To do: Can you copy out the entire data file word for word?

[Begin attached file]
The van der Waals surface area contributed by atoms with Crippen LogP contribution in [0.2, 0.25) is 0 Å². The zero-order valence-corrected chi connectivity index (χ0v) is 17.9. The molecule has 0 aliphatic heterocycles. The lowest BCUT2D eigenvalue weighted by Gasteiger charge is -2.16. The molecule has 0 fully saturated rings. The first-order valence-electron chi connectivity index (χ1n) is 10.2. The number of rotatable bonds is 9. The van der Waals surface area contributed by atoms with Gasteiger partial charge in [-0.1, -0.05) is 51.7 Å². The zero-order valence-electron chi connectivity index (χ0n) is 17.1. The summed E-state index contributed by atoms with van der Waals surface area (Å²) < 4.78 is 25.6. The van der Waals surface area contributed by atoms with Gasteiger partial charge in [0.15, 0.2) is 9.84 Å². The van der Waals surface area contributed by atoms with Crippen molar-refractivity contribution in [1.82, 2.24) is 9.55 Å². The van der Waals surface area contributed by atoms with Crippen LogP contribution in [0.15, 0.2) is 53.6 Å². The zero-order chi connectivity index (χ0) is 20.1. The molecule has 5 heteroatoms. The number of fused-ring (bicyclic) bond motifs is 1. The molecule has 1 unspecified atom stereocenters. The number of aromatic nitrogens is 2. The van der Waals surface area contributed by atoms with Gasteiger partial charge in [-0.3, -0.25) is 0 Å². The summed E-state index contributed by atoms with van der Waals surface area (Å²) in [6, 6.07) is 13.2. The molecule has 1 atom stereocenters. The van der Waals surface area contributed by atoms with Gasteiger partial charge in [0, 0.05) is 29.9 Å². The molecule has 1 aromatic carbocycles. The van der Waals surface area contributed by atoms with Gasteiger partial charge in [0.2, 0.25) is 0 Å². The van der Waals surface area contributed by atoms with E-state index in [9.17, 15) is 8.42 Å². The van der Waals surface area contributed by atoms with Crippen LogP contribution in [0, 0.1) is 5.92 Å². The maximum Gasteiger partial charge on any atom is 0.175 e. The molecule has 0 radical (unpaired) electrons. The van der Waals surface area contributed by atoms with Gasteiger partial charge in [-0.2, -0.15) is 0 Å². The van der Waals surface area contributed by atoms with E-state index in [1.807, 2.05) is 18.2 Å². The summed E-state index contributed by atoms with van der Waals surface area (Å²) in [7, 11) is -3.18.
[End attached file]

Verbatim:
The van der Waals surface area contributed by atoms with Crippen LogP contribution in [0.2, 0.25) is 0 Å². The zero-order valence-corrected chi connectivity index (χ0v) is 17.9. The molecule has 0 aliphatic heterocycles. The lowest BCUT2D eigenvalue weighted by Gasteiger charge is -2.16. The molecule has 0 fully saturated rings. The first-order valence-electron chi connectivity index (χ1n) is 10.2. The number of rotatable bonds is 9. The van der Waals surface area contributed by atoms with Gasteiger partial charge in [-0.1, -0.05) is 51.7 Å². The zero-order valence-electron chi connectivity index (χ0n) is 17.1. The summed E-state index contributed by atoms with van der Waals surface area (Å²) < 4.78 is 25.6. The van der Waals surface area contributed by atoms with Gasteiger partial charge in [0.15, 0.2) is 9.84 Å². The van der Waals surface area contributed by atoms with Crippen molar-refractivity contribution in [1.82, 2.24) is 9.55 Å². The van der Waals surface area contributed by atoms with Crippen LogP contribution in [0.15, 0.2) is 53.6 Å². The zero-order chi connectivity index (χ0) is 20.1. The molecule has 5 heteroatoms. The number of fused-ring (bicyclic) bond motifs is 1. The molecule has 1 unspecified atom stereocenters. The number of aromatic nitrogens is 2. The van der Waals surface area contributed by atoms with Gasteiger partial charge in [-0.3, -0.25) is 0 Å². The summed E-state index contributed by atoms with van der Waals surface area (Å²) in [6, 6.07) is 13.2. The molecule has 1 atom stereocenters. The van der Waals surface area contributed by atoms with Gasteiger partial charge in [0, 0.05) is 29.9 Å². The molecule has 1 aromatic carbocycles. The van der Waals surface area contributed by atoms with Gasteiger partial charge in [0.2, 0.25) is 0 Å². The van der Waals surface area contributed by atoms with E-state index in [9.17, 15) is 8.42 Å². The van der Waals surface area contributed by atoms with Crippen LogP contribution in [0, 0.1) is 5.92 Å². The maximum Gasteiger partial charge on any atom is 0.175 e. The molecule has 0 radical (unpaired) electrons. The van der Waals surface area contributed by atoms with Gasteiger partial charge in [-0.2, -0.15) is 0 Å². The van der Waals surface area contributed by atoms with E-state index in [1.807, 2.05) is 18.2 Å². The summed E-state index contributed by atoms with van der Waals surface area (Å²) in [7, 11) is -3.18.